At the first, on Dec. 3, wildlife biologists and other experts will provide information about the deer population, the problems they are causing and the mitigation options available.
On Dec. 17 residents will have an opportunity to present their views about the matter. Both meetings are scheduled for 6 p.m. at the Oxford Conference Center.
On Tuesday, state and federal wildlife officials presented results of a recent survey of the deer population in certain parts of Oxford.
Chad Dacus, deer program coordinator for the Mississippi Department of Wildlife, Fisheries and Parks, said the survey, done over several mornings and evenings, counted only those animals visible from the street and still found as many as 20 animals in some neighborhoods.
“The thing I want to stress is these are minimum known numbers, but it does give us something to go by,” Dacus said. He suggested repeating the survey in January and in mid- to late spring, then repeating annually at the same times.
Many of the complaints about deer in Oxford focus on landscape destruction, but Ward 2 Alderman E.O. Oliver said, “It’s not a matter of eating of somebody’s flowers. It’s the safety of people on the streets.”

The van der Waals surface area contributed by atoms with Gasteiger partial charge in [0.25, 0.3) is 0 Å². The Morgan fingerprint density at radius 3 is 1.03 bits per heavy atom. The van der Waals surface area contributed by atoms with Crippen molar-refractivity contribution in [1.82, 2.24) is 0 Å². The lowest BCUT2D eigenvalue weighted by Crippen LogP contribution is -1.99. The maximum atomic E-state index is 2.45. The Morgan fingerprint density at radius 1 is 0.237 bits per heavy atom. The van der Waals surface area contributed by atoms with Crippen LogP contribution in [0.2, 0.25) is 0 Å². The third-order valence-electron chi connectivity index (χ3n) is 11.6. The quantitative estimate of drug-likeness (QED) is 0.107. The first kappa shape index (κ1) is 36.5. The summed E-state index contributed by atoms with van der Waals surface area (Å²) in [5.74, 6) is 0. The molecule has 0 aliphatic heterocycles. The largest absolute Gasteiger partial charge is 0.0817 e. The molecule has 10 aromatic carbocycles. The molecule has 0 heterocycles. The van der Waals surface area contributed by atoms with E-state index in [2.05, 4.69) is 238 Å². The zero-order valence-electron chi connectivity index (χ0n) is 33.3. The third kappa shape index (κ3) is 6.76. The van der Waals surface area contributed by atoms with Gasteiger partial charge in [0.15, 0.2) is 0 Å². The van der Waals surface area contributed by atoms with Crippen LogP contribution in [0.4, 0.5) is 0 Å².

The city tried in September to thin the herd after two MDWFP officers approved an out-of-season bowhunt that later was overturned by higher officials in the agency.
“We did exactly what we were told to do,” Mayor Pat Patterson reminded Dacus.
“The issue was the timing of it,” Dacus replied. “We basically were 25 days off on the whole deal.”
Kris Godwin, state director of USDA’s wildlife services, said deer control will take “concerted public effort.” She has suggested combining harassment of deer with an ordinance against their feeding as a first measure. Hunts will likely be needed as well, she said.
“You have the potential to double your deer population every year,” she said.
Contact Errol Castens at (601) 281-1069 or firstname.lastname@example.org.